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A successful summer, but with room for improvement

Di8az reunion veranoCuban President Miguel Díaz-Canel Bermúdez recognized the work done by provincial governments, institutions, and Central State Administration to offer the population a varied recreational program this summer, noting the higher levels of satisfaction expressed by citizens, as compared to previous years, while noting the persistence of some problems.

Despite continuing economic challenges, he noted, we have been able to offer our people more and better activities, showing that much can be done with limited resources. He added that efforts must be redoubled to ensure a memorable end of summer, in the final days of August. He likewise called for careful evaluation of what was done to identify needed improvements and determine which activities can be maintained year-round, once the vacation period comes to an end.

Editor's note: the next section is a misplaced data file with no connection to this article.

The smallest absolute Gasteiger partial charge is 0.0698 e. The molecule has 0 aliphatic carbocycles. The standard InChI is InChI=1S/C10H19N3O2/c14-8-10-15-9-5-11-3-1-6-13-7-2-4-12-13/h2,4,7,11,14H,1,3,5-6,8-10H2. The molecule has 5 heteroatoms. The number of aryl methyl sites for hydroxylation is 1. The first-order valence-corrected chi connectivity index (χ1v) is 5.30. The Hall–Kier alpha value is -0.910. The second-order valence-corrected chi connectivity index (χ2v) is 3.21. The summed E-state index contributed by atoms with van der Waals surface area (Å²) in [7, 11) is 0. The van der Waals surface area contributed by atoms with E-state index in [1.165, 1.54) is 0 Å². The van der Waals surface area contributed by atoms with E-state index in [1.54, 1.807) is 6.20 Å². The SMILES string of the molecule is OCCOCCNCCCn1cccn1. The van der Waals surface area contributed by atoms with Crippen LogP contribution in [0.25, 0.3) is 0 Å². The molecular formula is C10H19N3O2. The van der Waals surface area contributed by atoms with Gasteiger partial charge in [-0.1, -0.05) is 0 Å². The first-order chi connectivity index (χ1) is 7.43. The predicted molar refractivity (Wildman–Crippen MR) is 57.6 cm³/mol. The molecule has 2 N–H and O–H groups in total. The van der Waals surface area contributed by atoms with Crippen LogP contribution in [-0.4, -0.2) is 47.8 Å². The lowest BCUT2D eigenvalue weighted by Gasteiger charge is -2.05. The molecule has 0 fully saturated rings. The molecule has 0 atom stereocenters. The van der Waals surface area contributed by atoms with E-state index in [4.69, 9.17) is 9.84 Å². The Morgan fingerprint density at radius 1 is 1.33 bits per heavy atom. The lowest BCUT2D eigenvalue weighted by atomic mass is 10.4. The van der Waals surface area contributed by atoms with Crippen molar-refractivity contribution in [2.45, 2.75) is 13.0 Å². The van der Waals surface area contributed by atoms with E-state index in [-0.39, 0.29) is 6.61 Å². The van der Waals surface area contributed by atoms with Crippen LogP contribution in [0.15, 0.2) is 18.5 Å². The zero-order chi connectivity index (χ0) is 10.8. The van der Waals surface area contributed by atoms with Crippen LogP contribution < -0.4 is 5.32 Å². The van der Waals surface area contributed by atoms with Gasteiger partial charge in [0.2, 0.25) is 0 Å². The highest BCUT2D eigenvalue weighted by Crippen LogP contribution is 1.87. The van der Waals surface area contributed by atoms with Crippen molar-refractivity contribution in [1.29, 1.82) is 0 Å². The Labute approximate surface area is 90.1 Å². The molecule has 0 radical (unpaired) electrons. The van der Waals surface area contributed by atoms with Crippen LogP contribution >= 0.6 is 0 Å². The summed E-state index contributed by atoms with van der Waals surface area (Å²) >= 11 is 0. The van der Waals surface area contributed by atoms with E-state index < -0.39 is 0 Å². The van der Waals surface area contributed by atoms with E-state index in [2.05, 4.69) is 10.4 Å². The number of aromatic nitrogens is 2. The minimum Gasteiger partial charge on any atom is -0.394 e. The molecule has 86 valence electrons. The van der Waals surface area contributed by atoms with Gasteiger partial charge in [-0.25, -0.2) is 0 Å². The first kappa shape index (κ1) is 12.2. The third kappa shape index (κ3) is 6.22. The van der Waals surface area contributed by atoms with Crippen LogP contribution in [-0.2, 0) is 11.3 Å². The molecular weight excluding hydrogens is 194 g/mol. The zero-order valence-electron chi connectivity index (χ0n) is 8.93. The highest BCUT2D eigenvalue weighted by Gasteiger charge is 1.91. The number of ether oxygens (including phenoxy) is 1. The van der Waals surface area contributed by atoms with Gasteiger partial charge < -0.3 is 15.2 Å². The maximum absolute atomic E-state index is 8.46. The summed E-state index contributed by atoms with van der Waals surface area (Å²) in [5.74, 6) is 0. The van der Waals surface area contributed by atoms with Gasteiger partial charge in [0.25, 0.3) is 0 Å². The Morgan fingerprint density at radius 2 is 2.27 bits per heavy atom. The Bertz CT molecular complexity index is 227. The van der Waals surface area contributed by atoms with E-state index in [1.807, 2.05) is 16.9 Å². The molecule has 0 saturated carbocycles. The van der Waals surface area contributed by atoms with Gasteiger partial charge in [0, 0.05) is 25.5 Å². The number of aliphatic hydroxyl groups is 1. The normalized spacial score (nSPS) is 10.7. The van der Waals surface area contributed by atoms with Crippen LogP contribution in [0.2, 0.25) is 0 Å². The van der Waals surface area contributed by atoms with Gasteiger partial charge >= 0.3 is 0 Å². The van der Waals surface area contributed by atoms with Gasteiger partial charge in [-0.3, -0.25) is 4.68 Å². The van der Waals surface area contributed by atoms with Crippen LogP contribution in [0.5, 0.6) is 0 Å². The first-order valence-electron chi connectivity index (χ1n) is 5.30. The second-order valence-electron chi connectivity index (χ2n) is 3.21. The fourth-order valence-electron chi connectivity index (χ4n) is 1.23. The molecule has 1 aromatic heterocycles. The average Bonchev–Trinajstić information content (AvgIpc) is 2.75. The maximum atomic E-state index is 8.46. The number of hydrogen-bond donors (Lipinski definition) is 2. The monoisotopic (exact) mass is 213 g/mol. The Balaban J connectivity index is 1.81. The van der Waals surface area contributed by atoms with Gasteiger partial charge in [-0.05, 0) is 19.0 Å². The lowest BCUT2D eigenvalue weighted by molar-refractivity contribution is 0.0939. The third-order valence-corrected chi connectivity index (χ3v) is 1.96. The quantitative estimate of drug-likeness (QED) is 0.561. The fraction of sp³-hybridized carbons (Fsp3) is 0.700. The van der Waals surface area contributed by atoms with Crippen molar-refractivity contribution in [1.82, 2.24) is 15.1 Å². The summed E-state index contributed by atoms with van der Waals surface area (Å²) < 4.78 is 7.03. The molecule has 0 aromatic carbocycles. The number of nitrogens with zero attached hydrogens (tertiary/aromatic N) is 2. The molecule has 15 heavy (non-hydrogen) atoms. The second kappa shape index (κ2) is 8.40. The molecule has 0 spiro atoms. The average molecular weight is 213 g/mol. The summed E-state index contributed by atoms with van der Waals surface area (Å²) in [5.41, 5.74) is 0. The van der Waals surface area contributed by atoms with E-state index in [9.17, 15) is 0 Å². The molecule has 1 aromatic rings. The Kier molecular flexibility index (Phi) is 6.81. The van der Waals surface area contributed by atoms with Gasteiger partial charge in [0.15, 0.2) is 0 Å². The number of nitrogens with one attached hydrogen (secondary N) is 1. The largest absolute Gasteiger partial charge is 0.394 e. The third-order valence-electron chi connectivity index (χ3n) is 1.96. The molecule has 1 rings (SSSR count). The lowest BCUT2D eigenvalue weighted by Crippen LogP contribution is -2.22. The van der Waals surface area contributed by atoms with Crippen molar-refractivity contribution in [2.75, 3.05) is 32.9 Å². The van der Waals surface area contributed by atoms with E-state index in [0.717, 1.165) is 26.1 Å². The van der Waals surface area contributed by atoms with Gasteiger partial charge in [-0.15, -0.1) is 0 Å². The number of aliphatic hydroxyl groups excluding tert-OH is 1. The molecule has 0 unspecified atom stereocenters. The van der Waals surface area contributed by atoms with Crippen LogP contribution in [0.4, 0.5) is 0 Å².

Díaz-Canel went on to note, “Not everything has been positive,” citing the example of an inspection conducted of state facilities located in Havana’s eastern beach area, where violations of the law and food service regulations were detected, among other problems. He called for adequate supervision and law enforcement in such areas.

Central government authorities were also able to converse via video conference with provincial officials, who reported the population’s favorable response to summer programs, as indicated in surveys in 69 communities within 31 municipalities.

Dissatisfaction continues, however, with swimming pools in some provinces – affected by shortages of chlorine – as well as food services and the cleanliness of some beaches.

The work of special commissions established to organize summer recreational programs was recognized, as well as that of the ministries of Education and Culture; the Institute of Sports, Physical Education, and Recreation; the Young Communists League; the Cuban Film Institute; and others.

Of special note were youth summer camps and visits to historic sites organized by the Young Communists League and the Martí Youth Movement; shows by popular artists in communities and more remote areas; concerts by international figures; special film series in movie theaters; festivals; and fairs.


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